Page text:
Another typical design of Kokuji-yaki is called Suribachi, an earthenware mortar. However, Suribachi is a little different from the typical earthenware mortar which you can think of. It has grooves carved out with pallets the inside of the bowls. The grooves make food or seeds get crushed easily. Suribachi is focused more on grinding food, whereas other earthenware mortars are focused on smashing food. Nowadays, food processors are very common in all over the world, and they are actually taking over the place of Suribachi in Japan too. However, potters of Kokuji-yaki emphasized the advantage of using Suribachi because Suribachi is able to keep the original taste and flavors of food better than food processors are capable of. During grinding, Suribachi causes less heat, which breaks the flavors of food, than food processors do.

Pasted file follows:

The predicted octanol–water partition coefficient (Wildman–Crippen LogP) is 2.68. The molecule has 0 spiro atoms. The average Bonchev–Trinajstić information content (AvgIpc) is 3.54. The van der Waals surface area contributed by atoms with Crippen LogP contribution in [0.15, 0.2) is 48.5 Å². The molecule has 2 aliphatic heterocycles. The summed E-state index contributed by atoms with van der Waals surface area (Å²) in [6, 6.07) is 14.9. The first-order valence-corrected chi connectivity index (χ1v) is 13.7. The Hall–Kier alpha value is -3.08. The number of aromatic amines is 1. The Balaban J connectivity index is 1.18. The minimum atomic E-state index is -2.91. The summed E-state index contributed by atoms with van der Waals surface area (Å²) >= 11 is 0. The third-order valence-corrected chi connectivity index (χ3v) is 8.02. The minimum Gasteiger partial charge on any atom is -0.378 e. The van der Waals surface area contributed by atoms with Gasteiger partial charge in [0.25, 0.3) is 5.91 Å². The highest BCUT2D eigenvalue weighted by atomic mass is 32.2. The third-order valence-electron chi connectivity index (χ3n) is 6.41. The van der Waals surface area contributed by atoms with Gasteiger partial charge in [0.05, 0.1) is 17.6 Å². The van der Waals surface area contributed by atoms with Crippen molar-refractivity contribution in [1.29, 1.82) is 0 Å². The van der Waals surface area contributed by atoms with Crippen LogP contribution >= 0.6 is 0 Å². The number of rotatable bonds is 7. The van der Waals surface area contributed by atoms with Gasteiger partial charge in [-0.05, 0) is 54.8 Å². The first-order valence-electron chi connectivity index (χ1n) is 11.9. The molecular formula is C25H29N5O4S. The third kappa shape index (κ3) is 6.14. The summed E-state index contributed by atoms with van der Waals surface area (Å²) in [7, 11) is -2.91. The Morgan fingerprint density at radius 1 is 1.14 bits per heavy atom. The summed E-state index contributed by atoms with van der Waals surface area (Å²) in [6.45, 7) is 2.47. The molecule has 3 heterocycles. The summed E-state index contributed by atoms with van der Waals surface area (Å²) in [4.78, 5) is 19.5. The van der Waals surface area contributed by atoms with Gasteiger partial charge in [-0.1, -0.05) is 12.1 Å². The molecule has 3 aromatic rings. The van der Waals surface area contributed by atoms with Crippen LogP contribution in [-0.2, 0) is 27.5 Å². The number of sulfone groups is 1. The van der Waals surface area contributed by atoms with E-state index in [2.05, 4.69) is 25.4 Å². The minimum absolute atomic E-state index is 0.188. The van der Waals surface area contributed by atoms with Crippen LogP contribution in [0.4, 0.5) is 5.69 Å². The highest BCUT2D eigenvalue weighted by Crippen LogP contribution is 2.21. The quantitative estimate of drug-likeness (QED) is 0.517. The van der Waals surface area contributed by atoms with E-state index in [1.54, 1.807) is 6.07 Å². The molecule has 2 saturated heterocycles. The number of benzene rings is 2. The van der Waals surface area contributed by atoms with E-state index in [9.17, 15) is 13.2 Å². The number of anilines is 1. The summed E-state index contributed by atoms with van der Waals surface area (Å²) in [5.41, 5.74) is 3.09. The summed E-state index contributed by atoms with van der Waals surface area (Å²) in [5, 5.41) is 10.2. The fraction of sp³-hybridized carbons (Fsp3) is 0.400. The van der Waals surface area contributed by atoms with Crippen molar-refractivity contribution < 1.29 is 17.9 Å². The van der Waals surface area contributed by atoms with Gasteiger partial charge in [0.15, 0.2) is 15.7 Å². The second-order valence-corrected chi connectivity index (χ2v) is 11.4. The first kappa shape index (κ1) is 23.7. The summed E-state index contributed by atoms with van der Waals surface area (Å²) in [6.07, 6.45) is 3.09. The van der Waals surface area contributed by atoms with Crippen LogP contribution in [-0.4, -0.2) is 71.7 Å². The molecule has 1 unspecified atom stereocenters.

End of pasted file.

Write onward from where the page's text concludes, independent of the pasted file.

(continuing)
The Things Never Changed And The Things Changed